field of welfare in their entire field of human relations is one of colossal and almost complete failure. >> then governor ronald reagan of california felt that the welfare rights organizers were destroying the very lives they claimed to be helping. >> they have tried this raising of people by mass movements. their whole big government approach has institutionalized poverty, perpetuating its degradation until welfare becomes a way of life under the second and third generation of the recipient families. >> and democrat bill clinton would in essence embrace reagan's observations, ending welfare as we know it. rasky laments that development but did tell us by 1970 he came to see wily's welfare rights group as a sinking ship, that the break the bank strategy while an exciting call to arms simply wasn't working and neither was wily's narrow focus on only welfare rights. >> i thought i saw some things
we could do a little differently, maybe a little better and convinced him to let me try this thing acorn. >> rasky said wily agreed to back him only if rasky would try his new ideas in a place where welfare rights needed help. >> welfare rights was trying to impact on wilbur mills who is head of the all powerful ways and means committee and is responsible for welfare legislation and he was from the second district in little rock. so i was willing to live in arkansas. i had never been there before in my life. >> in june of 1970, rasky launched acorn in this brick house in west 15th street in little rock. back then it stood for arkansas community organizations for reform now. rasky never did get chairman mills to deliver on welfare legislation but acorn was to be about much more than welfare anyway. >> we were trying to deal with the whole broad spectrum of low and moderate income families. in the beginning it was just knocking on doors, talking to the people about issues they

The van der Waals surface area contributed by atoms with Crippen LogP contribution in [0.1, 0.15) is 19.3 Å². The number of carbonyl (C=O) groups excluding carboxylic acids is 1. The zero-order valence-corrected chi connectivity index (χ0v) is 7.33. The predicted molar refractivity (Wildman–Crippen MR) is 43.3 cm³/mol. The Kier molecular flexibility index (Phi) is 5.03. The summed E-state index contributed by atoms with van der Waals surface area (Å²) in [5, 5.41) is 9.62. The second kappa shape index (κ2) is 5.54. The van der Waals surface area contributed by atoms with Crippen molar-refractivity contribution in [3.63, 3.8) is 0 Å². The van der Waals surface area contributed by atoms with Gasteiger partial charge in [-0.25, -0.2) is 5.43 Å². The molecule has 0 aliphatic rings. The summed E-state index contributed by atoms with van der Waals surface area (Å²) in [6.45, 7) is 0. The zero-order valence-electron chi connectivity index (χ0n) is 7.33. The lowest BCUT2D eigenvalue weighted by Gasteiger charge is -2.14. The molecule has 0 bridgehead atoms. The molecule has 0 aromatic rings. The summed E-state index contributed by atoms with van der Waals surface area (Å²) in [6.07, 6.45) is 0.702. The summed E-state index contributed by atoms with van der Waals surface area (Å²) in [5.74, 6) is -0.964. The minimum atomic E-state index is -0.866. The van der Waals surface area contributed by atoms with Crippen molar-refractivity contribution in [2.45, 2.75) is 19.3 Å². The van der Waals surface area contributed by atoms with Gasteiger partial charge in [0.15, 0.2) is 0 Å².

cared about in their neighborhoods, whether or not they thought there was an organization they wanted to join with their neighbors and try to solve problems that they saw every day and hadn't been able to figure out a way to get fixed. >> he really made it a multiissue organization so they could protest and demand just about anything that had to do with the reindustry bution of wealth. >> acorn came in as an organization to reform public policy and to redistribute wealth in an equitable way. >> and to support political candidates who would advance those goals, said annie abrams, one of rasky's early organizers. >> acorn was the endorsement many sought. >> is it blatantly socialist? >> not blatantly socialist but de facto socialist. in effect they're socialists without wanting to say so. >> would you describe yourself is a socialist? >> not socialism, what that really means. we're not out advocating for an economic system but advocating for the rights we have a citizen to be fully respected.